The Reagan administration is dealing with El Salvador as "a global problem" originating in Moscow that must be resolved with a global strategy engaging the interests and vulnerabilities of the Soviet Union, a senior State Department official told reporters yesterday.

The official, who spoke at a background briefing for State Department correspondents on condition that he not be quoted by name, explained some of the thinking behind recent public statements by Secretary of State Alexander M. Haig Jr.

The official also responded to reports, which he strongly denied, that reverses on the ground in El Salvador and other parts of Central America are forcing the administration to shift toward regional negotiations as a way out of a deepening quagmire.

Haig has charged since the early days of the administration that the confict in El Salvador is part of a "global communist campaign" and he threatened over a year ago to "go to the source," meaning Cuba, in order to thwart it. The remarks yesterday gave renewed emphasis to the global aspects as the dominant issue for American policy and were more explicit than before about the central importance of the Soviet Union in the hemispheric struggle.

Asked if it is possible to persuade the Soviets to "back off" supplying Cuba and the Cubans to pull back from Central America, the official replied, "I'm suggesting you don't have the luxury of dealing with this problem in any other way."

In deciding to seek global solutions rather than to concentrate on local conditions in El Salvador, according to this official, the administration is seeking to avoid circumstances and results similar to those a decade ago in Vietnam.

"It was a terribly misleading and specious approach" to the struggle in Vietnam, reporters were told, to fight to win it on the ground through military efforts in that country and political efforts to win the hearts and minds of Vietnamese.

Instead the official suggested that a much broader program of "geopolitical leverage" against the Soviet Union and its allies should have been carried out to win the struggle in Vietnam, which he described as "a global problem that we mismanaged due to a local preoccupation."

To treat El Salvador in its own local terms, especially in view of Cuban and Nicaraguan backing for guerrillas there, would be to court creeping American escalation and increasing U.S. involvement, as in the case of Vietnam.

"Let me tell you: the president's policy is to avoid precisely that, and to deal with this issue as a global problem.

"That means we have to harness, and we have been, the full panoply of political, economic and security assets of the United States to deal with this problem in Moscow, in Havana, in the regional context of the Organization of American States and in El Salvador itself.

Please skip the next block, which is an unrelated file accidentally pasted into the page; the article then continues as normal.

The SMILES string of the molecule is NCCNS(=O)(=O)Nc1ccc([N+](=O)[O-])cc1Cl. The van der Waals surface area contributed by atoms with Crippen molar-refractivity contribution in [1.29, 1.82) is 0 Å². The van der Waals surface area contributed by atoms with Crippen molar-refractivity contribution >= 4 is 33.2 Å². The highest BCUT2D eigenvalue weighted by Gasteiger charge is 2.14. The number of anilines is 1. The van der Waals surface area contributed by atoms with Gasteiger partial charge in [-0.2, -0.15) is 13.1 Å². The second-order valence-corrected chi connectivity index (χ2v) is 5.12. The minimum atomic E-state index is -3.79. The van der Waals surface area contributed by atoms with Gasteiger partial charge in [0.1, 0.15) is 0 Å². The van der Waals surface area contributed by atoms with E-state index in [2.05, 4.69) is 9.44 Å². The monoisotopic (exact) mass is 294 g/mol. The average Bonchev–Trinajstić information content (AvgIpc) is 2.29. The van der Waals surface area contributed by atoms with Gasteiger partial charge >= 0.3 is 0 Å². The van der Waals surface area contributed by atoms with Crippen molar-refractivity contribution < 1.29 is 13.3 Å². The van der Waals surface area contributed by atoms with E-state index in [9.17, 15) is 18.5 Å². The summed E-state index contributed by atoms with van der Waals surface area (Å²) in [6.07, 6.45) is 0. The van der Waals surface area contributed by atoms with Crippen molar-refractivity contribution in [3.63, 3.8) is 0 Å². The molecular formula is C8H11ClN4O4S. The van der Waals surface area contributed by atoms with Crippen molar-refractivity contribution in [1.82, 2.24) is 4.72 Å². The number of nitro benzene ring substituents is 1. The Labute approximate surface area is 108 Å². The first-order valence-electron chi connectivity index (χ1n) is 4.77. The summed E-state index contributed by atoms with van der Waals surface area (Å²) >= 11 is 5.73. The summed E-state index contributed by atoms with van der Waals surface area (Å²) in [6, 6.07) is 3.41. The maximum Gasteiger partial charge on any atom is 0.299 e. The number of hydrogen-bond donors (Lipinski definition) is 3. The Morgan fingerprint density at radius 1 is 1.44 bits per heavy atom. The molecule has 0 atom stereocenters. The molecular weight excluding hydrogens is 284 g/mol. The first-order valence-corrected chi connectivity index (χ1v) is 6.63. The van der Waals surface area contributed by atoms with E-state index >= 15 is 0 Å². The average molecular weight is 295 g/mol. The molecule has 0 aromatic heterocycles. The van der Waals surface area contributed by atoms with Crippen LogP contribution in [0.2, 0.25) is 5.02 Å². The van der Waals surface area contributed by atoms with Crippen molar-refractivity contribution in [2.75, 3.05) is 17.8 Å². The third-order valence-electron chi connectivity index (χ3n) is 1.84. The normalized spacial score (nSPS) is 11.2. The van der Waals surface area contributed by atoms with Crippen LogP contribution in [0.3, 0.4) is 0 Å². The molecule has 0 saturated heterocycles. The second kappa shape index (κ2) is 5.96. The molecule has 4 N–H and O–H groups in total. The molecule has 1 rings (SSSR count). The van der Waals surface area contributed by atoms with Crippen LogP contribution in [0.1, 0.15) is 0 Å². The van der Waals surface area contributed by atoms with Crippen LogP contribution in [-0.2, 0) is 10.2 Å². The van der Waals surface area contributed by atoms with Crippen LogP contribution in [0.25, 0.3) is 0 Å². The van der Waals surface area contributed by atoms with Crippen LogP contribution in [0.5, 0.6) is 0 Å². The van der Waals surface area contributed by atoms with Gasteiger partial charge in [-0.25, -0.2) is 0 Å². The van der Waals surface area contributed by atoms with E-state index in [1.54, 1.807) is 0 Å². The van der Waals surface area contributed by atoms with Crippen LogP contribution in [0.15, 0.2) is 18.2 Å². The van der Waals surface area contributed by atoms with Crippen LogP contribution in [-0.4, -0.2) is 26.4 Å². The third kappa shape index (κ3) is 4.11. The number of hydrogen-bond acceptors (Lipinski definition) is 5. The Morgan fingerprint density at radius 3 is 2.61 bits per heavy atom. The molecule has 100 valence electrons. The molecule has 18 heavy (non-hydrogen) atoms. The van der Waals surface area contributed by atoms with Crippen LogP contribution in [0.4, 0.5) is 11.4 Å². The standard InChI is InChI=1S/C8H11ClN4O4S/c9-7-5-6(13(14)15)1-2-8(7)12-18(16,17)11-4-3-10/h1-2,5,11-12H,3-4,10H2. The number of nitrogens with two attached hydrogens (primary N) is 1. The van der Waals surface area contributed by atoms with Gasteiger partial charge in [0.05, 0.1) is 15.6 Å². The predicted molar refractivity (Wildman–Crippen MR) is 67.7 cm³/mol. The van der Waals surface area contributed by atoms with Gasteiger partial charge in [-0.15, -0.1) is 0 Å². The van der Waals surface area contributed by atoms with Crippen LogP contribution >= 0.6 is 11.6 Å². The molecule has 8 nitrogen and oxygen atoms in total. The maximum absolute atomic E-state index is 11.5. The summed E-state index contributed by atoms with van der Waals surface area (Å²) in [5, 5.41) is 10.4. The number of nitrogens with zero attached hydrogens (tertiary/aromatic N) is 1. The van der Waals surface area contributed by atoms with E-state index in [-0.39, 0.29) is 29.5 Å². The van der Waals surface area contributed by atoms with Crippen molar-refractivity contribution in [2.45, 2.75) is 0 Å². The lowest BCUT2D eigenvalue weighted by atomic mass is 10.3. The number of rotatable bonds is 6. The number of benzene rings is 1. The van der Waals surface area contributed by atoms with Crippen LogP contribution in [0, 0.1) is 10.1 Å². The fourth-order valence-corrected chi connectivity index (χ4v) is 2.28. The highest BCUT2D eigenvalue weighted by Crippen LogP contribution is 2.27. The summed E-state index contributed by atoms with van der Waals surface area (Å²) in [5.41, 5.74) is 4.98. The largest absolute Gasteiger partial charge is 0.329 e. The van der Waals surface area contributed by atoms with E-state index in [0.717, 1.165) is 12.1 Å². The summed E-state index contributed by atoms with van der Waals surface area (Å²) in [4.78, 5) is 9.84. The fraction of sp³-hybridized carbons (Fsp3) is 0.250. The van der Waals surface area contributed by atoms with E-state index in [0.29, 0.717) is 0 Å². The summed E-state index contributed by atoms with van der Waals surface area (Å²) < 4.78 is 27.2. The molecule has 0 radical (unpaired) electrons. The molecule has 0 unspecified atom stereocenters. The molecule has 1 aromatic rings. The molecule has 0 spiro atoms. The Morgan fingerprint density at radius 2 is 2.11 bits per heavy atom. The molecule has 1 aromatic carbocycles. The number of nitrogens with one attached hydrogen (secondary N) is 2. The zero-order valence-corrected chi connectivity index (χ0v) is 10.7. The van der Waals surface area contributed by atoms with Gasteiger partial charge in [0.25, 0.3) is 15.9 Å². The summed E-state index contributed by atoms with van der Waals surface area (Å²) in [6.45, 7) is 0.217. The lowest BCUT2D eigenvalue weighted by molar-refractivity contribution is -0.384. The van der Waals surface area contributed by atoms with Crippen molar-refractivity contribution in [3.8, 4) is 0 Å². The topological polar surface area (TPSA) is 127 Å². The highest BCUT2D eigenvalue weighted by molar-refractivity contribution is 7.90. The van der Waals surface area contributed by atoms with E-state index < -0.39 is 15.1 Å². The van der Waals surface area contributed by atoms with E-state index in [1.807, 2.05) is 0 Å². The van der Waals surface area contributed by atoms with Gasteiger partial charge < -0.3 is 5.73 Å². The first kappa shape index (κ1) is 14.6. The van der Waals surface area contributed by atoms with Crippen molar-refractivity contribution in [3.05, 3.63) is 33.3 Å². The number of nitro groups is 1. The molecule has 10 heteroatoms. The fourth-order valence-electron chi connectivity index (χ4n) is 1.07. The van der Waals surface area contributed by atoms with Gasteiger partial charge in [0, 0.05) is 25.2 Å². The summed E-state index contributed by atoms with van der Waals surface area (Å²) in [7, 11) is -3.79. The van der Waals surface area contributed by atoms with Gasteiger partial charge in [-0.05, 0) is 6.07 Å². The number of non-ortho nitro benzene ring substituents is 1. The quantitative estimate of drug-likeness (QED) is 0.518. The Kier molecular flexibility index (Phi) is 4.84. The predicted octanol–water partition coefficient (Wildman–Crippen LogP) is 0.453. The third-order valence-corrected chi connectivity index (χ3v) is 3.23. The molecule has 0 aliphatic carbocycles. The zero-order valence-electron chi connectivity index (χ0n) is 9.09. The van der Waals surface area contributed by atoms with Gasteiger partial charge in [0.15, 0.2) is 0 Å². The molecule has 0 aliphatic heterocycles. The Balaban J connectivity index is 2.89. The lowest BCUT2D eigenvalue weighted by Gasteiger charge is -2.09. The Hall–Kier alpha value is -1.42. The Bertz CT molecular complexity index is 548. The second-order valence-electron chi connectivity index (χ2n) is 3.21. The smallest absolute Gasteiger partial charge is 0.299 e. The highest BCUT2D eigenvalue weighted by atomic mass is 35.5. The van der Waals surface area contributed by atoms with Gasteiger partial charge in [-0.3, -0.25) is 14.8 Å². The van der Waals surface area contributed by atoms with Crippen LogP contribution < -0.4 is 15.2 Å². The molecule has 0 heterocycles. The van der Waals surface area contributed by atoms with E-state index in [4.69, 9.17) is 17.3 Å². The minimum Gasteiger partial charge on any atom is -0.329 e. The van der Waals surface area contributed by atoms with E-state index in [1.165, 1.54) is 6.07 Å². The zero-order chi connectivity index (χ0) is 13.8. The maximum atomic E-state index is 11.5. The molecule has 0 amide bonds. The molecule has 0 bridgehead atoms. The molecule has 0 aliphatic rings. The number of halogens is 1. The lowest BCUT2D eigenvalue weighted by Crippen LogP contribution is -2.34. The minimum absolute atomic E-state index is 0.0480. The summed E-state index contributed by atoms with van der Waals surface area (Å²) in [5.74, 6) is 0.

"The Salvadoran aspect is only a small, admittedly high-profile, very visible picture, but it is not our approach," the senior State Department official said.

The official declined to provide details of the means by which the "global solution" is being sought. Rejecting the idea that the United States is seeking a global showdown over El Salvador, he said that "the Soviet Union has certain interests and certain vulnerabilities" and the United States has "political, economic and security assets" to deal with them in a way that could force a basic shift in Soviet policy of "interventionism" in various parts of the world.

Among the Soviet interests that could come into play, the official suggested, are the need for Western technology and trade and the desire for a stabilization of the arms race and a political dialogue with the United States.

The vulnerabilities, according to this account, include the Soviet position as guardian of a troubled status quo against "a liberation movement" in Poland and "a revolutionary movement" in Afghanistan.

The official hinted that the United States has utilized or will utilize such potential pressure points, at least in discussions with Soviet officials. In this respect, he indicated, the Soviets could be asked to consider the consequences if the United States were to feel free to intervene "within your traditional sphere of influence or even areas of strategic importance to you that are not in that sphere."

"I don't mean to suggest that we'll start subverting Poland," reporters were told. "But it must be a recognized vulnerability in Moscow."

Some of the Soviet vulnerabilities are internal, reporters were told, including an emerging struggle over the succession to President Leonid Brezhnev. The official said Konstantin U. Chernenko, who is considered the heir apparent, may have been "the triggering mechanism" for recent political maneuvering against Brezhnev.

A fundamental question regarding Central America, according to the official, is whether Cuba will be able to "continue an insurgency offensive" involving the militarization of Nicaragua as well as promotion of insurgencies in El Salvador and other nearby states.

To cope with the Cuban dimension, President Reagan recently ordered an increase in U.S. military maneuvers and other forms of obvious military preparedness in the Caribbean, as well as the drawing up of contingency plans, which were announced publicly by Pentagon officials, for direct U.S. military action against Cuba in unspecified circumstances.

Mexican President Jose Lopez Portillo has proposed U.S.-Cuban negotiations as a centerpiece of a regional political solution of the increasingly explosive situation in Central America.

Haig, who is to meet Mexican Foreign Minister Jorge Castaneda in New York today on this subject, has asked that the proposal be amended to include a clear prohibition of Nicaraguan intervention in the affairs of its neighbors.